Vaccination for at risk 5 to 11-year-olds FAQs
Frequently Asked Questions
Which children should have the COVID-19 vaccine?
The Joint Committee for Vaccination and Immunisation has recommended that all 5 to 11-year-olds who are at high risk from COVID-19 due to a health condition should have the vaccine. It is also recommended for children of this age who live with someone who is immunosuppressed. This is to reduce the risk of them passing on the infection to their family members.
Which conditions mean my child is at higher risk from COVID-19?
Children at serious risk from the complications of COVID-19 infection include those with:
- Severe neurodisabilities
- A weakened immune system (immunosuppression)
- profound and multiple or severe learning disabilities
- being on the learning disability register
- Down’s syndrome
- long term serious conditions affecting their body, including chronic heart or respiratory disease or conditions affecting the kidneys, liver or digestive system.
How do I get an appointment for my child?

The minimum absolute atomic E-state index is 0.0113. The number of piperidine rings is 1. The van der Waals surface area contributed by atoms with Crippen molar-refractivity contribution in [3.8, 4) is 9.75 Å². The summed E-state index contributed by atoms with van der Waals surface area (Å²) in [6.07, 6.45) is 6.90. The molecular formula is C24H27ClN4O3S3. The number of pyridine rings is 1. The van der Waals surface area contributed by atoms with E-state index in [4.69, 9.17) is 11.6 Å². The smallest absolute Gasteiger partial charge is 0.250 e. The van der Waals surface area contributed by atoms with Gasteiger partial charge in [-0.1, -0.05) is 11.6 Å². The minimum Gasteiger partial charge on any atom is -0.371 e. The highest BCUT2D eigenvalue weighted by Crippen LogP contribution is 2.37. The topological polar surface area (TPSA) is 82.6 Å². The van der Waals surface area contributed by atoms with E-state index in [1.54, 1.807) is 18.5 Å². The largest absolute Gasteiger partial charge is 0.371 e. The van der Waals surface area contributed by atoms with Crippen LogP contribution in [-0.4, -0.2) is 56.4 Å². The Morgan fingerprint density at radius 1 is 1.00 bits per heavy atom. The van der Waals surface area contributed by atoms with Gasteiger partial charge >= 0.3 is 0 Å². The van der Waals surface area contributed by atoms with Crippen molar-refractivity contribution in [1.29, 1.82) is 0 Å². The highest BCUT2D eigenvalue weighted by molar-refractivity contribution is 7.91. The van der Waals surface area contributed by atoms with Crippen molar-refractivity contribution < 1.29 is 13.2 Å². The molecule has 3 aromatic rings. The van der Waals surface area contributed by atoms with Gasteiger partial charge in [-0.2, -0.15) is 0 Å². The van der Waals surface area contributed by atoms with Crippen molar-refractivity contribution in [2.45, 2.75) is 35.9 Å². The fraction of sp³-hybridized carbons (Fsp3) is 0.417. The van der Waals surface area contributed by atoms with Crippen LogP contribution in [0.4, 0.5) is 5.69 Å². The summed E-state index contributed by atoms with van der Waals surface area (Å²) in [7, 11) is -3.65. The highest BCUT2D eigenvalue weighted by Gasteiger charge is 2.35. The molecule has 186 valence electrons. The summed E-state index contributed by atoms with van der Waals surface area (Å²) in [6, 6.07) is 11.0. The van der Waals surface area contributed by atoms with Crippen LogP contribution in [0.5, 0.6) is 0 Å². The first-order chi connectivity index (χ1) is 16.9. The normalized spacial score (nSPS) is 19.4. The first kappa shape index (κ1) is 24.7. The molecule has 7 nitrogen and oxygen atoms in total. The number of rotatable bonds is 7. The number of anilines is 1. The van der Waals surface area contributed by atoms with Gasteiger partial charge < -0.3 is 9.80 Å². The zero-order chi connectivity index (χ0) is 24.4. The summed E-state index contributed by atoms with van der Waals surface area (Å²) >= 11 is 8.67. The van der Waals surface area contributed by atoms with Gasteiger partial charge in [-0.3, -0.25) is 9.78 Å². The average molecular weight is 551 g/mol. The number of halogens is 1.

If your child is eligible for the vaccine, your child’s GP or hospital consultant will contact you if they need to have the vaccine and tell you how to book an appointment. They will be in touch over the coming weeks so please wait to hear and do not contact your GP practice.
For children who live with someone who is immunosuppressed, the person who is immunosuppressed will be written to with details of how to make an appointment for them.
Where will children be vaccinated?
Most children will be offered an appointment at a centre run by local GPs or at the hospital where they are treated.Some appointments may also be offered in special schools.
Extra time will be allowed for child appointments and staff will be specially trained in vaccinating this age group. If your child needs any reasonable adjustments at their appointment to enable them to have their vaccination, please let the service know when you book your appointment so this can be put in place.
Who will give my child their vaccination?
The vaccines will be given by staff who have been specially trained in communicating with and vaccinating children of these ages, including children with special educational needs and disabilities.
What vaccine will they have?
Children will be given two child-sized doses of the Pfizer vaccine, usually 8 weeks apart. Each vaccine is a third of the dose that is given to older children and adults.
Can the COVID-19 vaccine be given as a nasal spray like the flu vaccine?
No, the COVID-19 vaccine is currently only available as an injection.
Does my child still need to be vaccinated if they have had COVID-19?
Yes, however they will need to wait 4 weeks from when they tested positive before they can have their first or second vaccine.